and caused the collision. In all collisions between a bicycle and a motor vehicle someone is guilty of carelessness or negligence.
However, regardless of who is at fault, it’s the cyclist who is most
likely to be injured or killed. The first
step in keeping yourself safe when cycling is to be alert of the traffic around
you at all times and follow the same motor vehicle safety laws as motorists. Nevertheless, as in my case, you can do
everything right and still be stuck by a motor vehicle. Hence the adage, “You
can be dead right”.
As a friend and two-time coast to coast cycler once
complained, it’s like wearing the Cloak of Invisibility while cycling. To improve your safety on the road you need to
be noticed. Over the next several post I
will talk about what I do to be more visible to motorist on the road.
I have ridden across the country twice, among many other rides, and have ridden with cyclists who carry pepper spray and will routinely use this on any dog that comes close when they are too far away to kick them or kick at them with their foot. Call me naive or lucky, but I do not carry anything more than a water bottle and the lung capacity to yell a very determined “No” with a well-aimed spray from my water bottle, which has proven effective in deterring dogs getting too close. My fear, as a dog lover, is that they will be so focused on chasing me that they inadvertently do not notice the speeding car coming at them in the other lane. I also have the fear the dogs will mistime their pace or my pace and get caught in the bike, putting both of us on the pavement.
The reason I am so opposed to the pepper spray and/or the ill-informed practice that I have heard from other fellow cyclists wherein they will stop, jump off their bikes and run at the dogs to intimidate and terrorize the dog as they believe this is a good deterrent for the dog is that I know this can actually exacerbate the situation. The problem with this is that most barking dogs are fear barking, and most dog bites come from a fearful dog, so jumping off your bike and challenging/terrorizing not only teaches the dog that he is 100% correct in fearing a cyclist, but may make the encounter for the next cyclist to come upon this dog exponentially more dangerous for the cyclist and the dog. The dog may likely have a “I’ll get them before they get me” attitude, which makes him more likely to bite. Heaven forbid THIS cyclist also stops, jumps off his bike and believes intimidation will take care of everything.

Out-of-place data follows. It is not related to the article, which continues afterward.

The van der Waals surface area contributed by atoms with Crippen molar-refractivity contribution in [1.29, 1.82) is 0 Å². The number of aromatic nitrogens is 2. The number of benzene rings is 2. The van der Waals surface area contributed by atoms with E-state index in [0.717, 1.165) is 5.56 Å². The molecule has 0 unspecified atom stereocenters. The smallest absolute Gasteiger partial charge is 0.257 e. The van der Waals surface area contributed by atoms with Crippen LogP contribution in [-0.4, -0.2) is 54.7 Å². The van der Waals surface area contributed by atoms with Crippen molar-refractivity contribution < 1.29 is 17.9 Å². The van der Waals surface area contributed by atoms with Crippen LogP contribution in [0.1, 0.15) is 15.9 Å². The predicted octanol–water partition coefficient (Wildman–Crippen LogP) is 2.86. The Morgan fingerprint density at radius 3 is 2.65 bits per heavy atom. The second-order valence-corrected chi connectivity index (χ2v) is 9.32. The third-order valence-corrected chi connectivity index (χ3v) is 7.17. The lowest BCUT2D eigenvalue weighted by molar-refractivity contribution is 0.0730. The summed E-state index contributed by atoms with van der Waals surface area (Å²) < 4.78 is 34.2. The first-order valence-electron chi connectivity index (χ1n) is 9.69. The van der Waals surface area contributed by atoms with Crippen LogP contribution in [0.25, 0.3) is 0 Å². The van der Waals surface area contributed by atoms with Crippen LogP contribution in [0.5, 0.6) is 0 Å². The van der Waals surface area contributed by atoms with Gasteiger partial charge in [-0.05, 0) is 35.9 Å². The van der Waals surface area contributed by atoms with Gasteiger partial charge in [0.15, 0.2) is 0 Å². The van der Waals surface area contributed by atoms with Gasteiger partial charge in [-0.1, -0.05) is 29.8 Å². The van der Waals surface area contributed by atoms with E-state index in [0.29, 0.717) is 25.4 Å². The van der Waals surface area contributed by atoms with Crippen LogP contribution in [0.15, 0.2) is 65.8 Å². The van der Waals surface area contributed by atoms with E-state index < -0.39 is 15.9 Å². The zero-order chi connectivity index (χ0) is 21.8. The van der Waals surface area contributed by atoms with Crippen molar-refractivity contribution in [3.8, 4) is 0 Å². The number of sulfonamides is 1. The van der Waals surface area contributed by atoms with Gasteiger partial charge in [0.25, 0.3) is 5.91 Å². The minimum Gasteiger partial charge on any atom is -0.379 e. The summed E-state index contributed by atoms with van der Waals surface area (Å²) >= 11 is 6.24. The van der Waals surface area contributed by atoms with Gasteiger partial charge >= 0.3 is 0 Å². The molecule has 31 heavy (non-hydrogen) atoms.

Now, I have heard horror stories from cyclists who ride in foreign countries, and I will freely admit I have no experience with these more wild dogs. So please do not comment that I have a Pollyanna view for every dog in the world. This article is only regarding what I know, which are domesticated dogs in the United States. I have ridden through southern states of Louisiana, Mississippi, Alabama where it seems there are an inordinate number of dogs who run freely. It may be unnerving to have a dog running too close, but you are likely not the first cyclist they have encountered. Hopefully, the cyclist before you is not one who terrorized a fearful or anxious dog.
I do not pretend to speak for cyclists who have been attacked by a dog and bitten previously, I have no doubt this leaves one, at the very least, wary of any dog you encounter, and I can see how a dog loudly running at you can trigger posttraumatic stress.
In my experience, I have found that nine times out of ten, domestic dogs in the US are harmless, i.e., they are not hoping to have you for lunch. However, of course have a game plan, give a deliberate and deep-throated “No!”, have an easy to reach water bottle for squirting and/or throwing to distract them long enough so your well-muscled legs can carry you down the road and the dogs give up the chase.
There will always be irresponsible owners who do not know or maybe do not care that their dogs are chasing passing cyclists. I would never in a million years tell you that I believe that all dogs are harmless. I never say never when questioned whether any given dog will bite because I do not know if there is a situation where the dog will be so frightened, in pain or sick, hungry, nervous enough to bite when it never showed those tendencies before. I just believe it is poor practice to pepper spray, kick, jump off your bike and stomp at the dog, as those may be sure ways to turn what could have been just a close call into a dog attack.